Recorded during a sweltering July at Sear Sound studio in New York, Shelter From the Storm is very much a transatlantic project, and finds Jungr teaming up with some exciting new collaborators. This time, she's joined by the award-winning Laurence Hobgood on piano and keys, Michael Olatuja on double bass and Wilson Torres on percussion. The quartet form a strong and sympathetic unit, as they tackle material that encompasses work by Jungr's cherished '60s and '70s singer-songwriter icons, a pair of musical theatre classics, and several superb new compositions, too.

Each track is given its own highly distinctive identity, yet the album feels entirely cohesive, with Hobgood's fresh, supple and sometimes boldly idiosyncratic arrangements often stretching the songs into delectable jazz jams. The vibe is spare yet textured; all the material, however familiar, feels new-minted; and there are fresh elements to notice with every play of the disc.

The live arena is, of course, Jungr's natural habit, the place where, in an intimate cabaret setting, all aspects of her artistry combine through masterful vocal delivery, distinctive gestures and expressions, story-telling, and audience interaction. However, while Jungr's power as a performer may be strongly linked to the experience of seeing her live and "in motion", Shelter From the Storm succeeds in doing justice to her multifaceted musicianship through vocals alone.

That's nowhere more apparent than on the title track itself, a version which plays with metre and tempo to thrilling effect in order to dynamically capture the shifting emotions and responses of the narrator. Jungr's vocals move compellingly from stridency to delicacy, the urgent to the languorous, declaiming and cooing in perfect harmony with Hobgood's protean piano playing.

Cohen's "Sisters of Mercy" is treated almost as creatively, the song benefiting from a quirky "stop/start" rhythm and closing with Jungr's gracious repetition of the lyric "We weren't lovers like that". A shimmering and funky re-working of "Woodstock" is another highlight, leading one to hope that Jungr will turn her attention to a full programme of Joni Mitchell material one of these days. And there's no better evidence of Jungr's elegant iconoclasm than in her seamlessly popping the verses of Peter Gabriel's "In Your Eyes" into a wonderful, taut and dramatic take on Dylan's "All Along the Watchtower."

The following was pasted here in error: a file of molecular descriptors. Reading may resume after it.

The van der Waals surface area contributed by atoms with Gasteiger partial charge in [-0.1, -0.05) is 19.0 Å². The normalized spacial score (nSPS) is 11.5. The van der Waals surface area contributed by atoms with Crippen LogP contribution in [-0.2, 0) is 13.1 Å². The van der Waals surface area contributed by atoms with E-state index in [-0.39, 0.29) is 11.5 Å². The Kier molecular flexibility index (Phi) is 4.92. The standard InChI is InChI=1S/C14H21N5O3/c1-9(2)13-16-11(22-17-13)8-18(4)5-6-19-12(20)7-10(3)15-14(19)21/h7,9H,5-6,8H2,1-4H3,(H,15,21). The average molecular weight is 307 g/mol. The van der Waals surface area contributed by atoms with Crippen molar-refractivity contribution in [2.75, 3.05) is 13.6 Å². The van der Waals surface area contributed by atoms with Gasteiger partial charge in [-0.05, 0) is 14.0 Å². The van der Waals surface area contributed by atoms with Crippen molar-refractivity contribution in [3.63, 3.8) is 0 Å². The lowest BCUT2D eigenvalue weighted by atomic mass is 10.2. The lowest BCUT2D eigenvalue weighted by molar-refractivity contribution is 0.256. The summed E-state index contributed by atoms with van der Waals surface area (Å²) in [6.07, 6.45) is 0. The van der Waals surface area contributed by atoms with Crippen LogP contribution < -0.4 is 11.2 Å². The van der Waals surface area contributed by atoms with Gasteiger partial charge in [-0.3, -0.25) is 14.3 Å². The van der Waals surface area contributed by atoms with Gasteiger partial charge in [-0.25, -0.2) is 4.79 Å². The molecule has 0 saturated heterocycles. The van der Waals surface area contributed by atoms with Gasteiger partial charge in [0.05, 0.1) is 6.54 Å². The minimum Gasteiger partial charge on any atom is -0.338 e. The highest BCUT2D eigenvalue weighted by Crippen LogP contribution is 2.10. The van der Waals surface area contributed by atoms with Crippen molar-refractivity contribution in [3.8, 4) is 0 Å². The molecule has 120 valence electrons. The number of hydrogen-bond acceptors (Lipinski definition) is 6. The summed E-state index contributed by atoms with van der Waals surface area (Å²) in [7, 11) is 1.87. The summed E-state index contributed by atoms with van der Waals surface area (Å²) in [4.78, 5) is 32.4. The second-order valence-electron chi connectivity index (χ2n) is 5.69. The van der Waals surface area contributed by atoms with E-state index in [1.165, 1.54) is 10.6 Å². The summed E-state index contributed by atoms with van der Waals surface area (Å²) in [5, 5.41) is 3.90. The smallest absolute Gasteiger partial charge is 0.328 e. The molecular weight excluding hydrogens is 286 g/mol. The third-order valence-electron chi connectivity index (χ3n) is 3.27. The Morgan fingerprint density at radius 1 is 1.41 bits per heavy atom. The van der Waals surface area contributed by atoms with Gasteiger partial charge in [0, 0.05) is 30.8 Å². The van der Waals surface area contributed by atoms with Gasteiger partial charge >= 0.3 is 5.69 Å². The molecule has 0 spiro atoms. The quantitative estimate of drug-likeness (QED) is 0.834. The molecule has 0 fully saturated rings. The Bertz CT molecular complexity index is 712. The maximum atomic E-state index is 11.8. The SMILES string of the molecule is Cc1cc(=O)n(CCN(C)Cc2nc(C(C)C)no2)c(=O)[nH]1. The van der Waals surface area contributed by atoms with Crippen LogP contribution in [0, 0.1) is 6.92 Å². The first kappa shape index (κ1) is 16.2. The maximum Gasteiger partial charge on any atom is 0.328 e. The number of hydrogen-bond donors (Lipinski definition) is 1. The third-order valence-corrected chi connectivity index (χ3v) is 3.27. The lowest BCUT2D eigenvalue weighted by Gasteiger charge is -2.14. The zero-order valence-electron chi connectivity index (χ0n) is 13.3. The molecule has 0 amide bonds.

The versions of South Pacific's "Bali Hai" (which opens the album) and of West Side Story's "Something's Coming" are both strong, and perfectly in keeping with the record's themes, but if Jungr's excursions into musical theatre are a bit less revelatory for me, it's perhaps because she's so brilliant at refocusing others' songs as stories that there's a little less room for manoeuvre with compositions that already have built-in associations in the pre-existing narrative of a show.

Jungr's own compositions, developed in collaboration with Hobgood, are all gleaming gems, though. (I keep hoping that the amazing "Last Orders", written with Simon Wallace, will turn up on an album sometime but she seems content to leave that as a treat for concert-attendees only.) The elegant "Stars Lazy But Shining" joins her brilliant "Beautiful Life" as a further celebration of nature's joys and the pleasures derived from close attention to everyday experience. "Venus Rising" is even better, building from evocative, carefully chosen images to a jubilant finale. And "Hymn to Nina", a further homage to Simone, is perfectly disarming in its open-hearted candour. "I sing to a heroine of mine," Jungr intones against Hobgood's delicate piano. The simple scene-setting detail of "driving from Brighton, rain on my windscreen" beautifully grounds the tribute in the everyday, as Jung celebrates Simone for "bringing soul and song to everything," and tenderly repeats her name as an incantation at the song's close.

Which brings us to the album's closer. (Well, kind of: the download version of the album also includes excellent versions of Springsteen's "Long Walk Home" and Bacharach's "What the World Needs Now is Love" as bonus tracks.) Recording David Bowie's "Life on Mars?" in New York back in July, Jungr could hardly have known that the track would be released a mere month after Bowie's death. The track's inclusion here - in a superb arrangement that brings a beguiling fairground quality to the piece and also incorporates lyrics from "Space Oddity" into the song's folds - is extremely poignant. The song inescapably links back to "Hymn to Nina" in this context, with its reference to "Wild is the Wind", a composition covered by both Simone and Bowie. "In the wild wind I hear you calling..." Jungr sings to Nina, the sentiment extending to Bowie too. "You were here then you were gone/Your word lives on..."

Through her passionate, sensitive and intelligent reinterpretations, Jungr continues to ensure that the work of many artists "lives on" in vibrant and re-energised ways. Building connections across material, making old songs new again, "bringing soul and song to everything," Shelter From the Storm stands as further testament to Jungr's ever-evolving powers as a performer. Be sure to catch her and Hobgood when they tour the album in the UK in March and April, and in the US in May.